Lessons learned from my company’s crisis

Lessons learned from my company’s crisis

Boris is the wise ol’ CEO of TNW who writes a weekly column on everything about being an entrepreneur in tech — from managing stress to embracing awkwardness. You can get his musings straight to your inbox by signing up for his newsletter!

Last Tuesday, we announced that we’re rescheduling our yearly conference, moving it from June to October, due to the spread of the Coronavirus. We’ve faced a myriad of challenges before at TNW, but this is still a completely unprecedented event for us. However, despite the severity of the situation, I’m grateful for the lessons we learned. So let me share them with you.

Years ago, we suffered when Eyjafjallajökull — the unpronounceable volcano in Iceland — erupted in 2010. The ash from the eruption caused major disruptions in Europe and flights were grounded until just a week before our conference. But at that time we didn’t have to postpone — it was too late anyway. We simply had to deal with the consequences, which were severe as we were still a small company and the conference was by far our biggest thing. 

To be honest, while the Coronavirus situation is undeniably more serious than the Icelandic eruption, these past few days haven’t felt like a crisis — although I think it definitely was one. It didn’t feel like one because nobody in the team freaked out, there was no shouting, crying, or visible signs of despair.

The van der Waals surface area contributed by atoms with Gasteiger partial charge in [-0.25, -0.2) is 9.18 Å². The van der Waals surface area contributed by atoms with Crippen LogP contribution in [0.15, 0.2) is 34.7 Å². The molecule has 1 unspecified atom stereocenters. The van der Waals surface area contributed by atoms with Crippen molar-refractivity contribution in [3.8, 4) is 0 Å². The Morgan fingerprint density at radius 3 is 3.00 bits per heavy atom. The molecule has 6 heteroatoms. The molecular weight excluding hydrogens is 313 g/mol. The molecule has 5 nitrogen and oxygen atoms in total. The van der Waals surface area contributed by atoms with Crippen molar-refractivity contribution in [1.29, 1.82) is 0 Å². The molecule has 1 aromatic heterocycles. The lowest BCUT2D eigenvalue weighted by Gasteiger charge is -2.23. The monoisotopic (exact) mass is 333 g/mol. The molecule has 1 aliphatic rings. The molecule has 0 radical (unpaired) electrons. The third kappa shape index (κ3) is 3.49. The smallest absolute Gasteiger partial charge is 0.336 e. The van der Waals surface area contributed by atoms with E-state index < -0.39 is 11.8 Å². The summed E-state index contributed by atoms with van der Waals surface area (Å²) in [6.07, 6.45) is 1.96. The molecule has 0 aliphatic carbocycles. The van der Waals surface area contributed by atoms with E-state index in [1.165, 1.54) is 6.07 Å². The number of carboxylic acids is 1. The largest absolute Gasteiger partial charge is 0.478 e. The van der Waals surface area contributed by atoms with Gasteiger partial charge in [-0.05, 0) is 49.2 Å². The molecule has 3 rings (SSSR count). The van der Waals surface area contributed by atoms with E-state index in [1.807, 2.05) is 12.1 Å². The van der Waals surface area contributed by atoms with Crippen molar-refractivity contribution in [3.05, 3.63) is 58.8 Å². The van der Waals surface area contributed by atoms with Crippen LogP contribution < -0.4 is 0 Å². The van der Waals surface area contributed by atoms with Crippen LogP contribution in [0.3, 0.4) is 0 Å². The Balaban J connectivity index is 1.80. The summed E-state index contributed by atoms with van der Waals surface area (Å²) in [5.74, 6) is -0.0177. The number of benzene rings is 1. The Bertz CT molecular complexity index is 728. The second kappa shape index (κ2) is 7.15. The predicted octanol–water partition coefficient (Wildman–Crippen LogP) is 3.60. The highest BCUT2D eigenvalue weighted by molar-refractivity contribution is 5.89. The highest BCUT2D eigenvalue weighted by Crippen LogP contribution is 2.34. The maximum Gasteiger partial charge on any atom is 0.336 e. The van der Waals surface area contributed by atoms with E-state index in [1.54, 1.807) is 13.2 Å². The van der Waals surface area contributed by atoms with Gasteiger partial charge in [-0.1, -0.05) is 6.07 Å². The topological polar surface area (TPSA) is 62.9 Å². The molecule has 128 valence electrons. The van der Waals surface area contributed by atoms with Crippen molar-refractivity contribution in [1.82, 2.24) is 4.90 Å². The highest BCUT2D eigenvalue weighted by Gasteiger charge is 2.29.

When MWC was canceled a few weeks ago, I remember saying to someone: “I wish I could’ve been a fly on the wall during the meeting where this was decided.” It’s interesting to me how decisions are made in high pressure situations. Business as usual is already very exciting to me, so imagine how intense these meetings must’ve been. But unfortunately nobody wanted to spill the beans and tell me what happened behind closed doors.

But… this Tuesday, when we announced that we would reschedule our own conference, I’m sure some of you thought “I wish I was a fly on the wall during THAT meeting.” Well, for educational purposes, I’ll tell you what happened. Not as a stuffy company statement, but an honest account based on my own personal experience.

The crisis

Last week, on Thursday evening, my co-founder Patrick approached me and said something to the tune of “It is all worse than we thought. We need to talk.” He’d spent a few days looking into the virus. At that moment the virus hadn’t reached the Netherlands yet (that happened the following day), but it was clear it was only a matter of time.

Patrick also talked to partners and attendees. Up until that moment, my assumption was that yes, we would see an effect, but as a natural-born optimist, I also assumed it would all be fine. Patrick, also an optimist, had started off like that as well, but after doing some research on the spread of the virus, he concluded that our optimism was misplaced and that an event of our scale could very well add to the spreading of the virus.